Following a tumultuous seven-month span that included the Tet Offensive in Vietnam and the assassinations of Martin Luther King Jr. and Robert F. Kennedy, tensions boiled over at the 1968 Democratic National Convention in Chicago. While party leaders discussed candidates and platforms inside the International Amphitheatre in late August, roughly 10,000 protestors assembled on the streets of Chicago and clashed with thousands of police officers and the National Guard.
The primary cause of the demonstrations and subsequent riots during the convention was opposition to the Vietnam War.
The Youth International Party (known as the "Yippies") and their leaders Jerry Rubin and Abbie Hoffman sought to hold a Yippie convention to coincide with the Democratic National Convention. While they were denied a permit, the Yippies still attended the convention to demonstrate en masse.
After learning of the planned protests, Chicago Mayor Richard Daley publicly vowed to use force to prevent any demonstrations.
On Sunday, Aug. 25, the evening before the convention began, Chicago police arrived in Grant Park to clear out young people who had already assembled to protest the Vietnam War. Tensions escalated quickly and the police used clubs to move demonstrators into the streets. The violence continued on Monday and Tuesday nights when police used force and pepper spray on protestors who refused to disperse.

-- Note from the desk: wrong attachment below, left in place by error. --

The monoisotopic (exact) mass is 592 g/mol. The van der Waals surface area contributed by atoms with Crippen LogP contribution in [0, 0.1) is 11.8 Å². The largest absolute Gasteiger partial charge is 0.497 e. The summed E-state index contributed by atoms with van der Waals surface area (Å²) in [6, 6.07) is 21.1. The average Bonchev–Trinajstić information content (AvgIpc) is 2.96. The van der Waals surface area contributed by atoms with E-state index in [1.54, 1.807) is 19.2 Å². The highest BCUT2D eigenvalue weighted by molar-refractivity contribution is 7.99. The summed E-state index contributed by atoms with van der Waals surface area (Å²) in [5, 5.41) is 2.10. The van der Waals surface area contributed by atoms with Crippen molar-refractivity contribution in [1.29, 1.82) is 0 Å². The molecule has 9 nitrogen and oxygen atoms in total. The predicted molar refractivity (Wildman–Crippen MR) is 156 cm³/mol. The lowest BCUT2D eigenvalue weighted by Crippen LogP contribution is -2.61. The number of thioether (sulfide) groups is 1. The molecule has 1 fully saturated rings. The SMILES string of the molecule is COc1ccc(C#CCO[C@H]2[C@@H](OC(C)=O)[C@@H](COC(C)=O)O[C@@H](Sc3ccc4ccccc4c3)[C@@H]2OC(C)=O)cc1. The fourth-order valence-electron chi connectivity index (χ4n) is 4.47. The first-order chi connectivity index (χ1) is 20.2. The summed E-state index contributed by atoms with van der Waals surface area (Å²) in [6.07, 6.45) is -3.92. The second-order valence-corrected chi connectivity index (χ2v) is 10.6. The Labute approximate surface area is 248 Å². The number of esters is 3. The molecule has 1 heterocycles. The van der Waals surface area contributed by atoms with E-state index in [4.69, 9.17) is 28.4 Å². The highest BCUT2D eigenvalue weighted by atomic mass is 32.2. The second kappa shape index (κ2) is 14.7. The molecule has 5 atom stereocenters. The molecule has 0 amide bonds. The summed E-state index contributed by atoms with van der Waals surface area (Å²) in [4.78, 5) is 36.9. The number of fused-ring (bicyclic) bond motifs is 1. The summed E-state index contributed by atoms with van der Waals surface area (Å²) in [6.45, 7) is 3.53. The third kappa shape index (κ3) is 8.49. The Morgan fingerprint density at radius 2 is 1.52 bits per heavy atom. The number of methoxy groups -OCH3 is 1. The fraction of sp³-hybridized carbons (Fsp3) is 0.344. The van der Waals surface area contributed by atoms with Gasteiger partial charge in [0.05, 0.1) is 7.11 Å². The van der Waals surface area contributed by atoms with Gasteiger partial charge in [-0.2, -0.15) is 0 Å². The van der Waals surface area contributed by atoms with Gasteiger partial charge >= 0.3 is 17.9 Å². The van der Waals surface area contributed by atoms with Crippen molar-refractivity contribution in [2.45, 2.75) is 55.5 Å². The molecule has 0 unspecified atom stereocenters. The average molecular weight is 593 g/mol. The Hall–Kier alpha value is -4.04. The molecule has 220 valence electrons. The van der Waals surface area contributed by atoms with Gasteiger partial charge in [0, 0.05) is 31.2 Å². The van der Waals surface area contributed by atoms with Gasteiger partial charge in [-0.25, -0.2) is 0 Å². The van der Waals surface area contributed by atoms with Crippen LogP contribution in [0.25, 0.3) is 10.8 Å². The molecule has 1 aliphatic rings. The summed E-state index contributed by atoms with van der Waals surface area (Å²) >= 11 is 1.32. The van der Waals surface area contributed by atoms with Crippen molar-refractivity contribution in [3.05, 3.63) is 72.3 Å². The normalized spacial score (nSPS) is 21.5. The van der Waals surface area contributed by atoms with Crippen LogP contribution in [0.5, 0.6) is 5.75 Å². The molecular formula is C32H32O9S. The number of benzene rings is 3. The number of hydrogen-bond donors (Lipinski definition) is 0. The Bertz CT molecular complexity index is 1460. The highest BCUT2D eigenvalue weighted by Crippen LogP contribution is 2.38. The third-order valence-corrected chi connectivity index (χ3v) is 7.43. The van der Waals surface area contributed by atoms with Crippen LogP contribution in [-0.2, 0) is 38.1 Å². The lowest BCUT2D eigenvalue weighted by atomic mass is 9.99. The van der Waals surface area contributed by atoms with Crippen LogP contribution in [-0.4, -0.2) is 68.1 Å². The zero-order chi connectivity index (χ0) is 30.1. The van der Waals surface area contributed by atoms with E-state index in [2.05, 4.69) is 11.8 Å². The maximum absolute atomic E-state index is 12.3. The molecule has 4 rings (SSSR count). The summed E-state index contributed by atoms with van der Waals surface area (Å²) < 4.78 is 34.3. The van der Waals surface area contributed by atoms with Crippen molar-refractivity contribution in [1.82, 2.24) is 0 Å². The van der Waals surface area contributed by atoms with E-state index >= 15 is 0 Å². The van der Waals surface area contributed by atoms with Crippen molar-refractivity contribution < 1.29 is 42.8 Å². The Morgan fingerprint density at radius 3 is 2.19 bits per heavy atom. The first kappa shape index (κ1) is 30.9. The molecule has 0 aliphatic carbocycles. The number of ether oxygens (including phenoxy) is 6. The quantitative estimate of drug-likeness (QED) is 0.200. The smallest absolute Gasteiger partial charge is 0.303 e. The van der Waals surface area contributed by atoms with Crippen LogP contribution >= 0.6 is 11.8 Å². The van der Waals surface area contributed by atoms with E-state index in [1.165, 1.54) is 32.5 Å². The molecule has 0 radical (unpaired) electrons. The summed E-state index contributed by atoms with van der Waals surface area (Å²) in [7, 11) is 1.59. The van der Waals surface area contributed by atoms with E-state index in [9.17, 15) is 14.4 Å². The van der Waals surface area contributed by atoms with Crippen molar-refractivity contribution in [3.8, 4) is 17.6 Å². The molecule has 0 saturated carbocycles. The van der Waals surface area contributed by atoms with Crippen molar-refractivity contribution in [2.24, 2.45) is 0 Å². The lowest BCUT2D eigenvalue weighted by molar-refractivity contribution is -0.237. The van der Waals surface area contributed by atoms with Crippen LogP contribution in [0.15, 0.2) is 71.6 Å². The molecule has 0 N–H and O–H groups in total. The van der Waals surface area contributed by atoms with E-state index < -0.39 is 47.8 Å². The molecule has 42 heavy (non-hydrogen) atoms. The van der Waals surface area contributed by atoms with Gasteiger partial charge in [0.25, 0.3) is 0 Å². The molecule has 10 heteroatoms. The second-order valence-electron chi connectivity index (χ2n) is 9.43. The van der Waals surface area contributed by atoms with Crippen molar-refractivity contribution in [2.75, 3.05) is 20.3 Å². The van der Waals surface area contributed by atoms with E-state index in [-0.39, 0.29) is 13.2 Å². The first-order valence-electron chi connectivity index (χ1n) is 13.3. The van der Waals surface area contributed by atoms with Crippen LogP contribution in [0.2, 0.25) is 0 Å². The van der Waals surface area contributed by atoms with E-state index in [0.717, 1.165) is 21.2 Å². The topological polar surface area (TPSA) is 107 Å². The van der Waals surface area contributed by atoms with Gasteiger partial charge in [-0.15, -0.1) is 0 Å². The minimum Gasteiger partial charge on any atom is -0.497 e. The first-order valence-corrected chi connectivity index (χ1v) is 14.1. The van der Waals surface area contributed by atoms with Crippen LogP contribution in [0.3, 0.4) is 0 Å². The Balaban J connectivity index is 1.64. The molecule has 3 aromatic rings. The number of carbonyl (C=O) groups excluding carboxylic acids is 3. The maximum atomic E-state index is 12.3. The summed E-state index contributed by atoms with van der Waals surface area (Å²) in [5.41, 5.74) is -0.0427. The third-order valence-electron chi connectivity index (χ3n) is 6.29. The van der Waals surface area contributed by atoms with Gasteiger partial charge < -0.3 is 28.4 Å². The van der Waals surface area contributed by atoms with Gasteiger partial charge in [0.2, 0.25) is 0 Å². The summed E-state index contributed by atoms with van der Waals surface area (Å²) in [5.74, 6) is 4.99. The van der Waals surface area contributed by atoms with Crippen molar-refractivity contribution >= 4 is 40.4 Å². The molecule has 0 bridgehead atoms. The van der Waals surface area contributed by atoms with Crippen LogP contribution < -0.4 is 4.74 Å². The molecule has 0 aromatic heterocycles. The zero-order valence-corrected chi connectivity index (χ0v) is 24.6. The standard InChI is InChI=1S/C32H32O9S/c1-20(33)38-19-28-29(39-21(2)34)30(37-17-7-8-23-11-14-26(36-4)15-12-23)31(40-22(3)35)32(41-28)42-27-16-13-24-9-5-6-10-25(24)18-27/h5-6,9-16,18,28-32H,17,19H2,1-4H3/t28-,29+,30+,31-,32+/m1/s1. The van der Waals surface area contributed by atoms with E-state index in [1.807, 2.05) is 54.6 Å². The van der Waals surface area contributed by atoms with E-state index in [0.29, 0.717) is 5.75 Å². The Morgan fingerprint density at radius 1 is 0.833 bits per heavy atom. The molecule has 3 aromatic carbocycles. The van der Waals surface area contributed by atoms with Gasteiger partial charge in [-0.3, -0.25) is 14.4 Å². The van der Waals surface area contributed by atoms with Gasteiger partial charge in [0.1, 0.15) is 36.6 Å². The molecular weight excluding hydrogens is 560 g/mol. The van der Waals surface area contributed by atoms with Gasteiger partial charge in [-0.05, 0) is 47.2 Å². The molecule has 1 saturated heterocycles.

The worst rioting occurred on Wednesday, Aug. 28, after Democratic delegates inside the Amphitheatre voted against an official party platform of peace in Vietnam.
Reports of the vote quickly spread through Grant Park, which had swelled to more than 10,000 anti-war activists. After one demonstrator attempted to lower an American flag flying nearby, police quickly arrested him and violence ensued.
The National Guard and Chicago Police forced the mob onto Michigan Avenue, where they continued to use force and pepper spray to clear the streets. The riots were captured by national television cameras and broadcast into American living rooms for the nation to see.
Hubert Humphrey's nomination was overshadowed by more than 500 arrests and 200 injuries during the Chicago riots.
Visitors to the Heinz History Center's exhibition "1968: The Year That Rocked America," can watch dramatic footage of the riots and see gear used by the Chicago Police. The exhibition closes May 12. Information: www.heinzhistorycenter.org.